Q: I have loose knots in oak and pine. What causes them to be loose and even fall out sometimes?
A: I suppose you know that knots are the result of branches growing in the stem of the tree. When the branch dies but doesn't fall off the tree immediately, the growth of the stem will result in wood growing around this dead branch. The new growth in the stem that grows around the branch will not be attached intimately to the branch.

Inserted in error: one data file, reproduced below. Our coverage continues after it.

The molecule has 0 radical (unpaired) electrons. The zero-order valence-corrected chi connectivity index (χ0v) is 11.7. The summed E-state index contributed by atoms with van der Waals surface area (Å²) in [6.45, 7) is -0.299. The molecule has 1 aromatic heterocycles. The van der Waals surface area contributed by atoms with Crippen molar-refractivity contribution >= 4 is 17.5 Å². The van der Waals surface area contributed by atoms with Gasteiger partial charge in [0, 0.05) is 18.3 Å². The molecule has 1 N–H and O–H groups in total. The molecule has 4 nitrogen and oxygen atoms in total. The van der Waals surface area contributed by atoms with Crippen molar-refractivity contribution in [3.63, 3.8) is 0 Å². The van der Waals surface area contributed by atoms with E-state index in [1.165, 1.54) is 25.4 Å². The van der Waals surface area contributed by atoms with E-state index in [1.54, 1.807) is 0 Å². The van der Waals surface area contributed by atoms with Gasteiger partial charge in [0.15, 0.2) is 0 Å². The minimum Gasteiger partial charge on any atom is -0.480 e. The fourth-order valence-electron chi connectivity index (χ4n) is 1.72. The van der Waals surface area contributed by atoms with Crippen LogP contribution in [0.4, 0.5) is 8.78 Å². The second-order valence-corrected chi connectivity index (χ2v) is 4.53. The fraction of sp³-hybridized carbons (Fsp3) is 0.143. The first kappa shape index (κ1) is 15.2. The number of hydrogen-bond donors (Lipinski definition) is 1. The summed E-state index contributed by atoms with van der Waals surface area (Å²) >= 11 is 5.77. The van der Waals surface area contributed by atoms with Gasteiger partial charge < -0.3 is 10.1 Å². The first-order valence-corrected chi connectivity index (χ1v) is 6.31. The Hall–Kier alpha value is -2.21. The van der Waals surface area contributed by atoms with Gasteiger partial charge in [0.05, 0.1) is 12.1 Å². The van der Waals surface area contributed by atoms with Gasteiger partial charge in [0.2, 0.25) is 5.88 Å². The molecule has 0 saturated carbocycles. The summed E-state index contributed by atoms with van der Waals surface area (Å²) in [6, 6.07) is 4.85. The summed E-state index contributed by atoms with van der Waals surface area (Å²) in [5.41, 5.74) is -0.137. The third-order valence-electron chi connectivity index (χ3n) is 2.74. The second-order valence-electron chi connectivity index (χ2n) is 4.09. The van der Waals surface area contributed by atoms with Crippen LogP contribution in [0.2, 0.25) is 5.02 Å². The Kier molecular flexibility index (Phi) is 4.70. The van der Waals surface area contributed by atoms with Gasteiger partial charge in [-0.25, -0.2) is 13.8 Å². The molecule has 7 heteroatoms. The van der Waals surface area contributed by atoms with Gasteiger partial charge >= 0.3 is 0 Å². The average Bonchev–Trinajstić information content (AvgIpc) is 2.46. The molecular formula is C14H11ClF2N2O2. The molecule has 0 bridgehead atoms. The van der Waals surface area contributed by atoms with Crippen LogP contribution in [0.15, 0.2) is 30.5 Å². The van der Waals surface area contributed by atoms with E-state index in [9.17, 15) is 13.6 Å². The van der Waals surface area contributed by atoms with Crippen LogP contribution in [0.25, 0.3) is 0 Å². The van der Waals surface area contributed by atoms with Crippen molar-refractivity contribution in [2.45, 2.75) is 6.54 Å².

Lumber cut from this wood will have knots that are attached only by the geometry of the knot. In fact, if there is bark on the branch, the bark will be included between the knot and the stem wood, giving the knot a dark ring around the outside. The knot wood is also commonly dark colored due to staining in the branch; the result is a dark (or so-called "black") knot, rather than the "red" knot when the branch is alive. When the lumber dries, the dead-branch knot will shrink more than the surrounding wood and any sap around the outside will evaporate. The result is a loose knot. There is no way to avoid this problem, other than to eliminate black knots.
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